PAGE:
However, their young naturally undergo a color shift as they shed their fledgling plumage and adopt the stunning hues of their parents. Once they reach adulthood, it looks as though every movement causes their colors to shift. There are many birds that have beautiful feathers, and for the majority of them, that is precisely what they are.
When a bird is fully fledged and has developed its plumage, its feathers maintain the same hue and are typically very consistent throughout that particular species. The reason that these birds appear to change color is because of the reflection of light and the angle they are spotted in. The science behind the iridescent feathers is quite intriguing, especially if you are an avid bird watcher. Here is more info about the physic of hummingbird colors.
How Can You Tell Male from Female Hummingbirds?
The smallest birds in North America which are hummingbirds are renowned for their beauty, speed, color, and size. Although it may sometimes seem hard to tell the male and female apart, they are quite distinctive features that actually separate them.
This is because they use techniqued angles and the reflection of sunlight to camouflage their dull color which makes them appear as the male species. They can beat their wings up to 80 times each minute, after all. Hummingbirds are sexually dimorphic, like many other members of the animal kingdom, and as a result, the sexes of the species differ.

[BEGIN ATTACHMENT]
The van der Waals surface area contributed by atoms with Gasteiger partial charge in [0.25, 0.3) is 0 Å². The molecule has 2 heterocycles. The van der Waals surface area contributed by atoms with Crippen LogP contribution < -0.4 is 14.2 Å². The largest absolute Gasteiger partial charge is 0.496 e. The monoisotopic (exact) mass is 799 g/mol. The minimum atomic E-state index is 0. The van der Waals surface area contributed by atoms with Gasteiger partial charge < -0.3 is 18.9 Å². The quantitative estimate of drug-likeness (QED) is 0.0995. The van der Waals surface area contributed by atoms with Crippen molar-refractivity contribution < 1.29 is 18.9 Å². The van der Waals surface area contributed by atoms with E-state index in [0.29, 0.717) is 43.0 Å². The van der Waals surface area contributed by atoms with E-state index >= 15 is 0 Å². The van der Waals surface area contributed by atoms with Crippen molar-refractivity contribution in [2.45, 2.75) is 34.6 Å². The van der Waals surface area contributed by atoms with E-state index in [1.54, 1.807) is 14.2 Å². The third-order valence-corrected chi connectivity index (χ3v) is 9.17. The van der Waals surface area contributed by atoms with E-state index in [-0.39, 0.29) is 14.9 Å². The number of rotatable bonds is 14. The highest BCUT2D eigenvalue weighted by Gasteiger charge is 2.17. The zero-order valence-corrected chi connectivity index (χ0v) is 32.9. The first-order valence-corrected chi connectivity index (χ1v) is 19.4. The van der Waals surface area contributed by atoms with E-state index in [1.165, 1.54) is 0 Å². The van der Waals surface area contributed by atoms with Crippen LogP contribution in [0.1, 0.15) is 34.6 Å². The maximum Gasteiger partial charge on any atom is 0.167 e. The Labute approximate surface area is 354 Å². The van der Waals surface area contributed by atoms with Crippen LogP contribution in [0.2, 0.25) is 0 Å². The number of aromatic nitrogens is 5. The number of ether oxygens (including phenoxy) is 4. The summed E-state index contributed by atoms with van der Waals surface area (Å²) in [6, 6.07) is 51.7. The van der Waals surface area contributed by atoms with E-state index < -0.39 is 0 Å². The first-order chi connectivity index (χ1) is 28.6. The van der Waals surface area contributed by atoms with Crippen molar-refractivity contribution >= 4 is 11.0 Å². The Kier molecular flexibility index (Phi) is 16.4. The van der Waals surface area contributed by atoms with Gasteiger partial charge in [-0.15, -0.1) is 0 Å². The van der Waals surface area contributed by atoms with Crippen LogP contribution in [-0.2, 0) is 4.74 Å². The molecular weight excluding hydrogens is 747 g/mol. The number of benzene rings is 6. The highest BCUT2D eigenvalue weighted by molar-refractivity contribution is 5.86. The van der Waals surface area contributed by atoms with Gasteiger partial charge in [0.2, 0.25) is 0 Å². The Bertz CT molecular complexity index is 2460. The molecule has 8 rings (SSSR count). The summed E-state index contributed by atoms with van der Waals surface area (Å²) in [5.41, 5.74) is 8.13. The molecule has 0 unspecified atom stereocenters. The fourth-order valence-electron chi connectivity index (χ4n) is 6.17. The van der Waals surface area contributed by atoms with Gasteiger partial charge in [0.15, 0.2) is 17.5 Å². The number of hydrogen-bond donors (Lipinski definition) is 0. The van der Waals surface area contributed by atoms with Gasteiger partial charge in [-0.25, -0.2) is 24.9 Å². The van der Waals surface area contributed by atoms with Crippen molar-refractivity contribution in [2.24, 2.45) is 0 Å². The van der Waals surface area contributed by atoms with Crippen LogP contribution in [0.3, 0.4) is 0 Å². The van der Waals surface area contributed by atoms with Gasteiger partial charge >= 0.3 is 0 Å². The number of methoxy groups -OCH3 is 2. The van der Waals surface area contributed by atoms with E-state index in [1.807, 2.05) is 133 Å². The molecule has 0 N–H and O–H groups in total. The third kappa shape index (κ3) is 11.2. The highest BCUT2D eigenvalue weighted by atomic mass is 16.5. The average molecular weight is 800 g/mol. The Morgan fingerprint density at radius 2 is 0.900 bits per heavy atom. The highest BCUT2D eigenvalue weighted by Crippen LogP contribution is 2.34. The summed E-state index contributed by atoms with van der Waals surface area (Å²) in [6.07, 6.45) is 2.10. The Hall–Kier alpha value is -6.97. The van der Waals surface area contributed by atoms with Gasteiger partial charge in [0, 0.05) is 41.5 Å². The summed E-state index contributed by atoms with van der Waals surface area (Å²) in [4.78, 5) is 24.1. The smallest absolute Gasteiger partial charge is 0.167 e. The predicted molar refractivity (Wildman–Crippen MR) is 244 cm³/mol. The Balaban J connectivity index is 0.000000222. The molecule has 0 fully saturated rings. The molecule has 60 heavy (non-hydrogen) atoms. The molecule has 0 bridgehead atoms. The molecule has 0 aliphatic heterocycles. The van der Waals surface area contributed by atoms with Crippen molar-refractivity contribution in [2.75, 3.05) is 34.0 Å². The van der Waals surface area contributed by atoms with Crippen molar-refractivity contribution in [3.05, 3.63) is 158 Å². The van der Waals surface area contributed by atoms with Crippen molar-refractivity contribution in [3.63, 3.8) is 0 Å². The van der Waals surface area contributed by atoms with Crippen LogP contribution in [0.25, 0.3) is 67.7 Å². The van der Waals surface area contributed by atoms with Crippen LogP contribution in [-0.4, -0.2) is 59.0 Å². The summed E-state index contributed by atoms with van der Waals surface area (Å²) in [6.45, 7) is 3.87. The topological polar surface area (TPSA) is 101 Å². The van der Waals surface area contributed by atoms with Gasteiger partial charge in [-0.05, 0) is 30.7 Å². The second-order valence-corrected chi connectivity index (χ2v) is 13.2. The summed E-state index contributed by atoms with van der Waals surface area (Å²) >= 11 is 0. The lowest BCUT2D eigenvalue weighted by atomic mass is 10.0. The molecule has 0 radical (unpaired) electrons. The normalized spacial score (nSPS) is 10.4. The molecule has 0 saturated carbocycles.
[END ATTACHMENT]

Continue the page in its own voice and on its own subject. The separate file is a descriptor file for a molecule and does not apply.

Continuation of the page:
Look at the distinctive characteristics of male and female hummingbirds to see how you can quickly and easily tell them apart:
The weight and height of the male and female hummingbirds are usually quite consistent, although the female does appear slightly larger. They are tiny birds that weigh no more than 0.7oz with a height of about 2 to 8 inches.
The male hummingbird species had a bright-colored patch on its chest which can be anything from red to orange or blue. This would also depend on the reflection and refraction of light.
The female gorget on the other hand does not contain any striking coloring. Instead, it had either a white, green, or brown color.
The male’s feathers are a combination of red, green, purple, and pink and are used to attract the female.
The white, green, and brown colors on the feathers of the female are perfect to divert predators, especially during the incubation period as it keeps the eggs safe.